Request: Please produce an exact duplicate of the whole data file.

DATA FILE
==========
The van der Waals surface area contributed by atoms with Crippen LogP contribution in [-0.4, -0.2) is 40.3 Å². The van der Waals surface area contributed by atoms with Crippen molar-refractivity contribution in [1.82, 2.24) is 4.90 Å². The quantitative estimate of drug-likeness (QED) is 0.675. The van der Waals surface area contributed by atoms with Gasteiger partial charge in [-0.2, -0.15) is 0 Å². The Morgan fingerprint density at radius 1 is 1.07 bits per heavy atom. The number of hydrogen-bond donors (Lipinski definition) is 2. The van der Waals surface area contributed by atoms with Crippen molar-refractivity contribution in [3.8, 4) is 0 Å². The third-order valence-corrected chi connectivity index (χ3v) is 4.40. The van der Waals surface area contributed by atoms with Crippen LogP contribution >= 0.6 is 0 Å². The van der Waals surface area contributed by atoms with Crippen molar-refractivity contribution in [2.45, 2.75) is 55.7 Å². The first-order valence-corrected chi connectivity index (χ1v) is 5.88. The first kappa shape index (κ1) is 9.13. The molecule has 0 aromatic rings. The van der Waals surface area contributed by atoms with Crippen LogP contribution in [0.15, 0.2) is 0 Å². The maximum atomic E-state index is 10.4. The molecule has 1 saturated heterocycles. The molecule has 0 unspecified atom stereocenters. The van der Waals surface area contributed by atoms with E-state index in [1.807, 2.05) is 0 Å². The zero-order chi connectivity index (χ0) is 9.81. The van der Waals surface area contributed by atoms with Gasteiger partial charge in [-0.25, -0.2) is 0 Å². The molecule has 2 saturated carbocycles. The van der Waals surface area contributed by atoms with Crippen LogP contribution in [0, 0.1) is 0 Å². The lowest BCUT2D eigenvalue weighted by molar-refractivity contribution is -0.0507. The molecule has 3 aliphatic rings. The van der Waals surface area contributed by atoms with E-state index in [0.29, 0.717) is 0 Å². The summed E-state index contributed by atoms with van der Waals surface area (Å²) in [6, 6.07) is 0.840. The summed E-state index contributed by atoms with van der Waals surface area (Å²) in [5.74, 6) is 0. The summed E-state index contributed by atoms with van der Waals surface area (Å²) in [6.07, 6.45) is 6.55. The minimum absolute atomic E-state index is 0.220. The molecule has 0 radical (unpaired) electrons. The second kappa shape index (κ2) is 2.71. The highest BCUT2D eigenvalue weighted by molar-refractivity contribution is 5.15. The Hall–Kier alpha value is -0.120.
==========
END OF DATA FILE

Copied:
The van der Waals surface area contributed by atoms with Crippen LogP contribution in [-0.4, -0.2) is 40.3 Å². The van der Waals surface area contributed by atoms with Crippen molar-refractivity contribution in [1.82, 2.24) is 4.90 Å². The quantitative estimate of drug-likeness (QED) is 0.675. The van der Waals surface area contributed by atoms with Gasteiger partial charge in [-0.2, -0.15) is 0 Å². The Morgan fingerprint density at radius 1 is 1.07 bits per heavy atom. The number of hydrogen-bond donors (Lipinski definition) is 2. The van der Waals surface area contributed by atoms with Crippen molar-refractivity contribution in [3.8, 4) is 0 Å². The third-order valence-corrected chi connectivity index (χ3v) is 4.40. The van der Waals surface area contributed by atoms with Crippen LogP contribution >= 0.6 is 0 Å². The van der Waals surface area contributed by atoms with Crippen molar-refractivity contribution in [2.45, 2.75) is 55.7 Å². The first-order valence-corrected chi connectivity index (χ1v) is 5.88. The first kappa shape index (κ1) is 9.13. The molecule has 0 aromatic rings. The van der Waals surface area contributed by atoms with Crippen LogP contribution in [0.15, 0.2) is 0 Å². The maximum atomic E-state index is 10.4. The molecule has 1 saturated heterocycles. The molecule has 0 unspecified atom stereocenters. The van der Waals surface area contributed by atoms with E-state index in [1.807, 2.05) is 0 Å². The zero-order chi connectivity index (χ0) is 9.81. The van der Waals surface area contributed by atoms with Gasteiger partial charge in [-0.25, -0.2) is 0 Å². The molecule has 2 saturated carbocycles. The van der Waals surface area contributed by atoms with Crippen LogP contribution in [0, 0.1) is 0 Å². The lowest BCUT2D eigenvalue weighted by molar-refractivity contribution is -0.0507. The molecule has 3 aliphatic rings. The van der Waals surface area contributed by atoms with E-state index in [0.29, 0.717) is 0 Å². The summed E-state index contributed by atoms with van der Waals surface area (Å²) in [6, 6.07) is 0.840. The summed E-state index contributed by atoms with van der Waals surface area (Å²) in [5.74, 6) is 0. The summed E-state index contributed by atoms with van der Waals surface area (Å²) in [6.07, 6.45) is 6.55. The minimum absolute atomic E-state index is 0.220. The molecule has 0 radical (unpaired) electrons. The second kappa shape index (κ2) is 2.71. The highest BCUT2D eigenvalue weighted by molar-refractivity contribution is 5.15. The Hall–Kier alpha value is -0.120.